Reversible conduction block in human ischemic neuropathy after ergotamine abuse

Muscle Nerve. 1992 Apr;15(4):467-70. doi: 10.1002/mus.880150409.


Conduction block [a significant reduction in compound muscle action potential (CMAP) amplitude after proximal compared to distal stimulation] is often found in demyelinating neuropathies, including inflammatory neuropathies and degenerative neuropathies, such as "liability to pressure neuropathy." There is experimental evidence that a transient conduction block can occur in rats after ischemic lesions of peripheral nerves are induced either by ligation of arterial vessels supplying nerve trunks, or by injection of arachidonic acid into peripheral arterial vessels. Conduction block has also recently been described in cases with necrotizing vasculitis. To date, however, no example of a reversible conduction block has been reported in human ischemic neuropathy.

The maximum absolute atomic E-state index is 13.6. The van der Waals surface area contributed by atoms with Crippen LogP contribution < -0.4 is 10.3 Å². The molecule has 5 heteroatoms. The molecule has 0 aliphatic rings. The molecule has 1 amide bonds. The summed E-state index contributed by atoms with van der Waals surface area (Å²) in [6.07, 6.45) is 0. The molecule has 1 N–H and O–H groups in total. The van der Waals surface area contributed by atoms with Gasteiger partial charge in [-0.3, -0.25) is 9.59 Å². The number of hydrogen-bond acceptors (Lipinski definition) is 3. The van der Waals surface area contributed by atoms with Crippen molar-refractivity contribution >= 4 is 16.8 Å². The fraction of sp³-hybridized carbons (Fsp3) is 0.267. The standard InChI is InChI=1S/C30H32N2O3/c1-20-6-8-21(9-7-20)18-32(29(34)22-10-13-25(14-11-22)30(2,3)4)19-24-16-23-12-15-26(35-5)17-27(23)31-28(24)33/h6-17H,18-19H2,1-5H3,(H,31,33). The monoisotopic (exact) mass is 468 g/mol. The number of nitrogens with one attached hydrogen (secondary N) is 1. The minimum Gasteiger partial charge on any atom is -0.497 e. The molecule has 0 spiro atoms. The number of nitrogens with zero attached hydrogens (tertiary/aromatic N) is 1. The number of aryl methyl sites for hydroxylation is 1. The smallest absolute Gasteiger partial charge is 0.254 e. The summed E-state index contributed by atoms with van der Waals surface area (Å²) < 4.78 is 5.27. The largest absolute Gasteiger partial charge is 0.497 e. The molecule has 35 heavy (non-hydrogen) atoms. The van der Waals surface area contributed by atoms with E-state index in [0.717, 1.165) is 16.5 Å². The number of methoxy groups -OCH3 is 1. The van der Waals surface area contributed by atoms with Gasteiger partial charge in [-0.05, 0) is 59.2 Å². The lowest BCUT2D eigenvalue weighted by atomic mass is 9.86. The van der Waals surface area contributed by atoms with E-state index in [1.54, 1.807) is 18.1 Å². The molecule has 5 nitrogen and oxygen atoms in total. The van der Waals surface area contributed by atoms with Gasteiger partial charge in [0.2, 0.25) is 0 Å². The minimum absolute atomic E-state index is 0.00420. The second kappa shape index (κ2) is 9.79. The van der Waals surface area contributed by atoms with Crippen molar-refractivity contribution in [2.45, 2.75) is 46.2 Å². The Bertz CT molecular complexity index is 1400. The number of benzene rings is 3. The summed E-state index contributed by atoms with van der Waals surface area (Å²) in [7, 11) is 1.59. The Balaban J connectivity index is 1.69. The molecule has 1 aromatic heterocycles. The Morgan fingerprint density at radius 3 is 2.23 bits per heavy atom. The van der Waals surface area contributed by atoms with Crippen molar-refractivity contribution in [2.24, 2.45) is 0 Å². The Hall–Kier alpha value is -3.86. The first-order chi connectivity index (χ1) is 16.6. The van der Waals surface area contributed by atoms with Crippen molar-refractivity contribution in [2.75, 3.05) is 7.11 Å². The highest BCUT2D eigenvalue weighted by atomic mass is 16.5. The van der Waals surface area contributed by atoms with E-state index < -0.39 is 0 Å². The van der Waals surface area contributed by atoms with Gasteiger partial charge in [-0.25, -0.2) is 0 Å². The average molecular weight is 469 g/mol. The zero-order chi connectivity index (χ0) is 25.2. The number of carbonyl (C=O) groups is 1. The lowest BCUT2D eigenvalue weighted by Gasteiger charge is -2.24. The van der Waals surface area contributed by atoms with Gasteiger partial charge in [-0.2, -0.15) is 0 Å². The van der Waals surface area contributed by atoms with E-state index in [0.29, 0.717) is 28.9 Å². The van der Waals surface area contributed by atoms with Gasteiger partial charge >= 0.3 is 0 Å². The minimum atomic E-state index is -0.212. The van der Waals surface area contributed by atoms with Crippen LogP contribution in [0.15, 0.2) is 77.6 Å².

Publication types

  • Case Reports

MeSH terms

  • Adult
  • Electromyography
  • Ergotamine / administration & dosage
  • Ergotamine / adverse effects*
  • Ergotamine / therapeutic use
  • Female
  • Humans
  • Ischemia / chemically induced*
  • Migraine Disorders / drug therapy
  • Neural Conduction / drug effects*
  • Peripheral Nerves / blood supply*
  • Peripheral Nervous System Diseases / chemically induced*
  • Peripheral Nervous System Diseases / diagnosis


  • Ergotamine